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It's the life of a pirate for me



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August 27, 2014 - Brandon Twp.-Robert Farrell has never found buried treasure, walked the plank, or had a parrot on his shoulder.

And while "Captain Farrell" lacks most of the common traits of a pirate, he does sail on a ship that would make any buccaneer proud.

On Saturday, Farrell's "career as a buccaneer" set sail in Bald Eagle Lake when a two-year construction project floated and the crew of the good ship "Fang" floated into history.

"I've always loved pirates," laughed Farrell, 49, a Groveland Township resident and Mt. Clemens area optometrist. "As a child I would regularly get in trouble when homework had pictures of pirates over the front and back. The principal secretly loved it when I got sent down to see her and explain myself. I believe she was a closet pirate wannabe, herself."

The closeness to pirates continued through high school, undergraduate college, and optometry school. So in 2012, Farrell decided to transform his garage into a dry dock and begin construction of the pirate ship Fang.

"The first step was finding a designer and the right guy turned out to be a retired New Zealander named Stuart Reid," he said. "He and I went back and forth for about six months getting it 'perfected' which was not as easy as it sounds."

The plans included a two-masted brig with fore and aft sails, square sails, a stern captain's cabin, and a shallow draft.

"Stuart was very patient and did a great job of balancing all of those factors into a safe, stable design," said Farrell, a Royal Oak native. Building began in early 2012, and was completed this August.

"All in all, we probably averaged about an hour per evening and the kids were a huge help along the way," he said.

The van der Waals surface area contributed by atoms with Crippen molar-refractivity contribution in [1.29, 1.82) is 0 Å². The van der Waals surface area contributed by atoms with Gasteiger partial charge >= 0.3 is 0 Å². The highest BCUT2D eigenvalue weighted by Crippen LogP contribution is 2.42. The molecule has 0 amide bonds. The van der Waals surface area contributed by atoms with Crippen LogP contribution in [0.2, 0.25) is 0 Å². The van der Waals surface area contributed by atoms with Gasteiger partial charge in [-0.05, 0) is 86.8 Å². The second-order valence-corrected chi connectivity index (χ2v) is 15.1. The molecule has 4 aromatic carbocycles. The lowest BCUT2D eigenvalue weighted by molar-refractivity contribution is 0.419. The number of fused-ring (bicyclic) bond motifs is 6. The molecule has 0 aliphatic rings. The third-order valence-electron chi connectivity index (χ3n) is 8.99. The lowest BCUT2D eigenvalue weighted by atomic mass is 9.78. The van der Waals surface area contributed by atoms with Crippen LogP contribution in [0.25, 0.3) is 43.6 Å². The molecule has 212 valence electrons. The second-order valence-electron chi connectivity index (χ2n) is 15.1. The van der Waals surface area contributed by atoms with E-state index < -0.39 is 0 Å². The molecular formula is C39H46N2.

The ship's crew included the couple's four children, Meaghan, 17, Robbie, 15, Patrick, 13, and Michael, 12.

"My wife and first mate Kathy has been great during this adventure," he said. "She's glad it really sails and to get the garage back."

The keel and frame are made with clear pine, the two masts are from spruce.

"Spruce is used since it's light and bendable," he said. "The shell of the hull is from marine grade 1/4 inch plywood, covered in epoxy, followed by another layer of plywood. The outer shell is fiberglass up to about two feet from the deck."

The Fang draws about 18 inches of water with an 8-foot beam and is 24 feet from bow to stern. Add on a 7-foot bowsprit and the total length is about 31 feet.

With the maiden voyage behind them the crew will set sails in other vast waters.

"We have a trailer for the boat and after some testing on Bald Eagle Lake and a few other local lakes we plan on hauling the boat to Grand Traverse Bay," he said. "I'm going to hug the shore for sure, but head out to Bowers Harbor in West Bay. The low draw makes the ship ideal for going into shallows, but not real stable out in heavy seas."

The captain's cabin, sleeps two people under six feet tall and a crew of four to six can sleep in the front. The ship has two masts at 24- and 22-feet to support the seven custom made sails.

"The launch on Bald Eagle Lake was just about as smooth and easy as one could imagine," he said. "She floated level, was very stable, and just seemed to love being in the water. We motored her around to test the batteries, lights, pumps, then headed over to the Boat Bar for lunch. The winds were rather light on Bald Eagle Lake on Saturday, her maiden voyage. Tacking was a little difficult, but other than that, she moved right along."

When the wind is not just right the ship is equipped by an electric motor producing 55 pounds of thrust.

"It drives the ship at about 3 to 4 knots," he said. "It's really a safety measure to use in the harbor. We have all the navigation lights and meet U.S. Coast Guard requirements."

The ship also has a galley complete with a gas Coleman stove, used to cook these pirates' favorite Jiffy Pop, he added.

"My friend, Steve Kremer, helped with the final pre-launch work, and he was kind enough to spend the whole first weekend making sure everything went well.. The first night at sea in Bald Eagle Lake we played Monopoly," he added.

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